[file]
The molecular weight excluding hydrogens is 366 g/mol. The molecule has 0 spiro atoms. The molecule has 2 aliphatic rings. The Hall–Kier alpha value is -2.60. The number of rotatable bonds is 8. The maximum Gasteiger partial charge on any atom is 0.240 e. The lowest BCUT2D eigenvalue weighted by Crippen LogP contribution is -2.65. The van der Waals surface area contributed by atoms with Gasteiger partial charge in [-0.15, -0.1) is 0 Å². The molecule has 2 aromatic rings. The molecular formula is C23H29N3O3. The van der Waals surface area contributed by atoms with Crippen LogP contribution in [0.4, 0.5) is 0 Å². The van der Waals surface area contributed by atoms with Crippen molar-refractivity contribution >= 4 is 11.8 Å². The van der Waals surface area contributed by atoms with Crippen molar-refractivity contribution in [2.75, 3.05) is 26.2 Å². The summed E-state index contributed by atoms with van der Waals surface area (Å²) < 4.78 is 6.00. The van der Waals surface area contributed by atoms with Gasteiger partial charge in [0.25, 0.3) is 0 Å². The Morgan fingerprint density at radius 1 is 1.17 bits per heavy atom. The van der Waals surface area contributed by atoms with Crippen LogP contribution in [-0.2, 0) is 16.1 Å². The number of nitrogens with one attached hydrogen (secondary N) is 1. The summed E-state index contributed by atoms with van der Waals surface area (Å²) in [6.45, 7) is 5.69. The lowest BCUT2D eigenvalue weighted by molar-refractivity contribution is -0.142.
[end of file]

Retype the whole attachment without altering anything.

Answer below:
The molecular weight excluding hydrogens is 366 g/mol. The molecule has 0 spiro atoms. The molecule has 2 aliphatic rings. The Hall–Kier alpha value is -2.60. The number of rotatable bonds is 8. The maximum Gasteiger partial charge on any atom is 0.240 e. The lowest BCUT2D eigenvalue weighted by Crippen LogP contribution is -2.65. The van der Waals surface area contributed by atoms with Gasteiger partial charge in [-0.15, -0.1) is 0 Å². The molecule has 2 aromatic rings. The molecular formula is C23H29N3O3. The van der Waals surface area contributed by atoms with Crippen LogP contribution in [0.4, 0.5) is 0 Å². The van der Waals surface area contributed by atoms with Crippen molar-refractivity contribution >= 4 is 11.8 Å². The van der Waals surface area contributed by atoms with Crippen molar-refractivity contribution in [2.75, 3.05) is 26.2 Å². The summed E-state index contributed by atoms with van der Waals surface area (Å²) < 4.78 is 6.00. The van der Waals surface area contributed by atoms with Gasteiger partial charge in [0.25, 0.3) is 0 Å². The Morgan fingerprint density at radius 1 is 1.17 bits per heavy atom. The van der Waals surface area contributed by atoms with Crippen LogP contribution in [-0.2, 0) is 16.1 Å². The number of nitrogens with one attached hydrogen (secondary N) is 1. The summed E-state index contributed by atoms with van der Waals surface area (Å²) in [6.45, 7) is 5.69. The lowest BCUT2D eigenvalue weighted by molar-refractivity contribution is -0.142.